Anatomical support facilitating medical imaging of the hip, leg and knee

- University of Cape Town

An anatomical support is provided for facilitating the medical imaging of a patient's hip, leg or knee. The anatomical support has an operatively horizontal pelvis support panel to one edge of which is attached an edge of a thigh locating panel by a hinged attachment and that has attached to an opposite edge thereof by another hinged attachment, a calf or foot support panel. The pelvis support panel has anchorage attachments for a pelvis restraint, and the thigh locating panel has anchorage attachments for a thigh restraint. Locking means are provided for locking the calf or foot support panel in adjustable positions in which it is generally parallel to the pelvis support panel but horizontally displaced therefrom. At least appropriate areas of the calf or foot support panel, the thigh locating panel and the pelvis support panel are made of radiolucent material.

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Description
REFERENCE TO RELATED APPLICATIONS

This application claims priority to UK Application No. 1319689.4 filed Nov. 7, 2013, the entirety of which is hereby incorporated by reference.

FIELD OF THE INVENTION

This invention relates to an anatomical support for facilitating the medical examination and imaging of the hip, leg and knee of a patient in order to assess any injury that may have occurred; any deformity that may exist; or the success or otherwise of any surgery that has been performed on the leg.

Most importantly, but not exclusively, the invention is concerned with the anatomical support of a patient's body in a manner that allows medical examination and imaging of the knee to be carried out in a variety of different degrees of flexion. The medical imaging, whilst it could be of any appropriate technological nature, is most commonly X-ray examination of one form or another.

BACKGROUND TO THE INVENTION

Stress radiographs have been used for several years to detect the amount of varus/valgus knee laxity in the knee joint. The popularity of radio graphic methods of monitoring the knee joint has, however, been adversely affected by the X-ray exposure of an assistant that performs the stress imaging. They are also used to evaluate the degree of compartmental involvement in degenerative osteoarthritis. The cruciate ligaments are thought to be a secondary stabilization mechanism in the varus/valgus orientation.

Stress X-rays are an essential component of the assessment of a patient with a knee ligament injury. Such X-rays provide an objective measure for determining the extent of an injury prior to surgery; assessing whether a partial ligament tear is healing non-operatively; and in assessing postoperative outcomes. The use of stress X-rays is also necessary to properly diagnose osteoarthritis and most multi-ligament knee injuries. A correct interpretation of acute and chronic ligament injuries or flexion in different angles of the knee is most valuable and many advances have been made in treatment protocols.

Total knee arthroplasty (TKA) has become a common procedure worldwide and each year numerous patients undergo the procedure with differing degrees of success. Similarly, in various arthroscopic cases there is a necessity for a stress view to determine the laxity of the knee joint. One of the pre-requisites for a well-functioning total knee arthroplasty is its proper alignment and stability. Proper alignment is considered as a restoration of the anatomical axis of the femur of between 2.4 and 7.2 degrees of valgus. A body mass index of >41 kg/m2 signifies the risk of failure of a total knee arthroplasty. A recent study showed that a deviation of 1° varus from neutral alignment increases the medial load share by 5%.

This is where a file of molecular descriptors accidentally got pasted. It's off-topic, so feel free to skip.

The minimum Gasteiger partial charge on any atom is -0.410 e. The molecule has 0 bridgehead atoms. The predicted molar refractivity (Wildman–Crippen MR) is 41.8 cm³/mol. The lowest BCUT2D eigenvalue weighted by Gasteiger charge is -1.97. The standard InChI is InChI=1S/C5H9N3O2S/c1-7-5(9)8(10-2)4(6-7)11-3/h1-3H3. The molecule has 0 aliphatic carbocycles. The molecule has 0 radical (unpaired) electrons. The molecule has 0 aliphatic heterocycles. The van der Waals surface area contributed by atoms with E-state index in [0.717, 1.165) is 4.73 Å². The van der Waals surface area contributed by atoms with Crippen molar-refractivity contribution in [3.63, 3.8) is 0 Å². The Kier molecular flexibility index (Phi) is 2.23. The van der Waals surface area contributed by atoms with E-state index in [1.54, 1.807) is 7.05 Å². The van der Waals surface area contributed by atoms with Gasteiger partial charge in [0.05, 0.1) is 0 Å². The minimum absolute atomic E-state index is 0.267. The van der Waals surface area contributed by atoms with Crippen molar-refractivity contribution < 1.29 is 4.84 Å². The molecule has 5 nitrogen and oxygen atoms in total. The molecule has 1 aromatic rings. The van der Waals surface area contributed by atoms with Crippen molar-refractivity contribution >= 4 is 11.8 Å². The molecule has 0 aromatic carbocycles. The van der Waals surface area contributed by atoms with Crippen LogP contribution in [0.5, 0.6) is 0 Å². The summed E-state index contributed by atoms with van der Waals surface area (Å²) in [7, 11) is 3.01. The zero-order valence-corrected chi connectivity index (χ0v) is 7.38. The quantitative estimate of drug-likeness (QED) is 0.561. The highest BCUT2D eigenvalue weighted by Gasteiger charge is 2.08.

Instability is a well-recognized cause of poor functional outcome after total knee arthroplasty. The causes of instability after total knee arthroplasty include inadequate soft tissue balancing; loss of ligamentous integrity; component wear; improper component sizing; and component mal-positioning.

The popularity of radiographic methods of monitoring the knee joint has been adversely affected due to X-ray exposure of the radiographers/health assistants involved; the variability of the stress forces applied; the cost of the equipment; and the size and bulkiness of the equipment.

A standardized protocol for the flexion of a knee requires the knee to be set at various angles from full extension to 120° knee flexion. At times a lateral view X-ray needs to be taken to check whether a particular flexion angle at the instrument is equal to the actual flexion of the femur and tibia.

Initially in various studies, various Varus/Valgus laxity of the knee were measured at extension (0-20° flexion) and 75° flexion. Laxity at extension was measured using a TELOS™ arthrometer while the patient lay in a prone position.

The TELOS™ arthrometer is a device in which a pair of parallel bars supports a central pressure unit and two generally parallel arms extend away from the bars in the same direction. The one arm can receive a foothold whilst the other arm can receive a roller and the pressure unit can exert pressure on a pad between those two items. The arrangement is rather awkward and requires, in some instances, that the patient be orientated in a highly non-ergonomic position. Also there is no possibility of developing any comparative information as regards the patient's other knee. Because of the rather awkward positioning of the patient and the device, a radiographer needs to be present when X-rays are taken.

It is the aim of this invention to provide an anatomical support to facilitate the medical imaging of the hip, leg and especially the knee in which disadvantages perceived of the existing equipment available are diminished at least to some extent.

SUMMARY OF THE INVENTION

In accordance with this invention there is provided an anatomical support for facilitating the medical imaging of a patient's hip, leg or knee, the anatomical support comprising an operatively horizontal pelvis support panel to one edge of which is attached an edge of a thigh locating panel by a hinged attachment and that has attached to an opposite edge thereof by another hinged attachment a calf or foot support panel, and wherein the pelvis support panel has anchorage attachments for cooperation in use with a pelvis restraint, and the thigh locating panel has anchorage attachments for cooperation in use with a thigh restraint; and wherein locking means are provided for locking the calf or foot support panel in adjustable positions in which it is generally parallel to the pelvis support panel but horizontally displaced therefrom, and wherein the calf or foot support panel, the thigh locating panel and the pelvis support panel are made substantially entirely of radiolucent material.